1 Samuel 15:18: Completely Destroy Them!
A chief objection to the view that the God of the Old Testament is a God of love and mercy is the divine command to exterminate all the men, women and children belonging to the seven or eight Canaanite nations. How could God approve of blanket destruction, of the genocide of an entire group of people?
Attempts to tone down the command or to mitigate its stark reality fail from the start. God's instructions are too clear, and too many texts speak of consigning whole populations to destruction: Exodus 23:32-33; 34:11-16; and Deuteronomy 7:1-5; 20:16-18.
In most of these situations, a distinctive Old Testament concept known as herem is present. It means "curse," "that which stood under the ban" or "that which was dedicated to destruction." The root idea of this term was "separation"; however, this situation was not the positive concept of sanctification in which someone or something was set aside for the service and glory of God. This was the opposite side of the same coin: to set aside or separate for destruction.
God dedicated these things or persons to destruction because they violently and steadfastly impeded or opposed his work over a long period of time. This "dedication to destruction" was not used frequently in the Old Testament. It was reserved for the spoils of southern Canaan (Num 21:2-3), Jericho (Josh 6:21), Ai (Josh 8:26), Makedah (Josh 10:28) and Hazor (Josh 11:11).
In a most amazing prediction, Abraham was told that his descendants would be exiled and mistreated for four hundred years (in round numbers for 430 years) before God would lead them out of that country. The reason for so long a delay, Genesis 15:13-16 explains, was that "the sin of the Amorites [the Canaanites] has not yet reached its full measure." Thus, God waited for centuries while the Amalekites and those other Canaanite groups slowly filled up their own cups of condemnation by their sinful behavior. God never acted precipitously against them; his grace and mercy waited to see if they would repent and turn from their headlong plummet into self-destruction.
Not that the conquering Israelites were without sin. Deuteronomy 9:5 makes that clear to the Israelites: "It is not because of your righteousness or your integrity that you are going in to take possession of their land; but on account of the wickedness of these nations."
These nations were cut off to prevent the corruption of Israel and the rest of the world (Deut 20:16-18). When a nation starts burning children as a gift to the gods (Lev 18:21) and practices sodomy, bestiality and all sorts of loath-some vices (Lev 18:25, 27-30), the day of God's grace and mercy has begun to run out.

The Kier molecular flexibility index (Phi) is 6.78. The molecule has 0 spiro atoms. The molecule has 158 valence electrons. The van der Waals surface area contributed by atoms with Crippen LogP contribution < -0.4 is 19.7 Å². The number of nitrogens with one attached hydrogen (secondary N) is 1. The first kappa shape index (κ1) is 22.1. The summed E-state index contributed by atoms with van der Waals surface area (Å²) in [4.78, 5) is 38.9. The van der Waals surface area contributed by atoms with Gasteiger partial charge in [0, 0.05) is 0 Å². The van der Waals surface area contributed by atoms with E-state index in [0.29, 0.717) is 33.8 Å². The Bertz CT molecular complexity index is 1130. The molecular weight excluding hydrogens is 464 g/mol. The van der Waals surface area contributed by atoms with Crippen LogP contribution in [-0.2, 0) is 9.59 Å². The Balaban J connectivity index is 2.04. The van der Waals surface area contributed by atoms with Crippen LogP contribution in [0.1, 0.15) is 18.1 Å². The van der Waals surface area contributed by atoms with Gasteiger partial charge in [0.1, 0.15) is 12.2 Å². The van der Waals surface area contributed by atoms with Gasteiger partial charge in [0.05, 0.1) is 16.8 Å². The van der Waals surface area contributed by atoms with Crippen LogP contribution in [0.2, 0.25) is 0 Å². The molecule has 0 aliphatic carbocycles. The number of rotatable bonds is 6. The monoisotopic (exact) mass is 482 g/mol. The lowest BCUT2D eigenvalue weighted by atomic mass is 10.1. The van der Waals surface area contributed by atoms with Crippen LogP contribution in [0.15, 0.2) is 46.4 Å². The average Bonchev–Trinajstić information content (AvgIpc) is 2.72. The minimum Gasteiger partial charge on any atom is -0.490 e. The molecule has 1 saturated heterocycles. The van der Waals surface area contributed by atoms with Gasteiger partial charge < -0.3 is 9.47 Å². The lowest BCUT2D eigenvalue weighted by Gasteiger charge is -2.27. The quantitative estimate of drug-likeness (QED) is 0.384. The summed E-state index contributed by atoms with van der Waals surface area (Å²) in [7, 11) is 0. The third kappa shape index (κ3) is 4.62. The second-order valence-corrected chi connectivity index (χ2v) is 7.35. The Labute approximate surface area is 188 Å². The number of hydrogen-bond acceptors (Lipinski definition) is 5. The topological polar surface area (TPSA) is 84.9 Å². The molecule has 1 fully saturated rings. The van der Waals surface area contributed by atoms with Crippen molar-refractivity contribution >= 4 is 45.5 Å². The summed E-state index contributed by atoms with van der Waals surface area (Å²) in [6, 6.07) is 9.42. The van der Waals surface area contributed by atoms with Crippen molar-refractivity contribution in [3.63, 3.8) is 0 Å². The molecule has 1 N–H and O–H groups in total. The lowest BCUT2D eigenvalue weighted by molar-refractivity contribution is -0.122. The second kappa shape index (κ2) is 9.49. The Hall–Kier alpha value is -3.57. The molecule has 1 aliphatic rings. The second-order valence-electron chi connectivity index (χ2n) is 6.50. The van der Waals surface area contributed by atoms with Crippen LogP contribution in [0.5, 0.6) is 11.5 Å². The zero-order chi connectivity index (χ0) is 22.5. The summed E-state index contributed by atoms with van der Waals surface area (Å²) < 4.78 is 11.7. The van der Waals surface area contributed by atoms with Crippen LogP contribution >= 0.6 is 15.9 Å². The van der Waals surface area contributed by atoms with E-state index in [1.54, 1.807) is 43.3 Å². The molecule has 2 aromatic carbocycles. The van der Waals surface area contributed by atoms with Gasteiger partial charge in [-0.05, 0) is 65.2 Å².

Just as surgeons do not hesitate to amputate a gangrenous limb, even if they cannot help cutting off some healthy flesh, so God must do the same. This is not doing evil that good may come; it is removing the cancer that could infect all of society and eventually destroy the remaining good.
God could have used pestilence, hurricanes, famine, diseases or anything else he wanted. In this case he chose to use Israel to reveal his power, but the charge of cruelty against God is no more deserved in this case than it is in the general order of things in the world where all of these same calamities happen.
In the providential acts of life, it is understood that individuals share in the life of their families and nations. As a result we as individuals participate both in our families' and nations' rewards and in their punishments. Naturally this will involve some so-called innocent people; however, even that argument involves us in a claim to omniscience which we do not possess. If the women and children had been spared in those profane Canaanite nations, how long would it have been before a fresh crop of adults would emerge just like their pagan predecessors?
Why was God so opposed to the Amalekites? When the Israelites were struggling through the desert toward Canaan, the Amalekites picked off the weak, sick and elderly at the end of the line of marchers and brutally murdered these stragglers. Warned Moses, "Remember what the Amalekites did to you along the way when you came out of Egypt. When you were weary and worn out, they met you on your journey and cut off all who were lagging behind; they had no fear of God" (Deut 25:17-18).
Some commentators note that the Amalekites were not merely plundering or disputing who owned what territories; they were attacking God's chosen people to discredit the living God. Some trace the Amalekites' adamant hostility all through the Old Testament, including the most savage butchery of all in Haman's proclamation that all Jews throughout the Persian Empire could be massacred on a certain day (Esther 3:8-11). Many make a case that Haman was an Amalekite. His actions then would ultimately reveal this nation's deep hatred for God, manifested toward the people through whom God had chosen to bless the whole world.
In Numbers 25:16-18 and 31:1-18 Israel was also told to conduct a war of extermination against all in Midian, with the exception of the prepubescent girls, because the Midianites had led them into idolatry and immorality. It was not contact with foreigners per se that was the problem, but the threat to Israel's relationship with the Lord. The divine command, therefore, was to break Midian's strength by killing all the male children and also the women who had slept with a man and who could still become mothers.
The texts of Deuteronomy 2:34; 3:6; 7:1-2 and Psalm 106:34 are further examples of the principle of herem, dedicating the residents of Canaan to total destruction as an involuntary offering to God.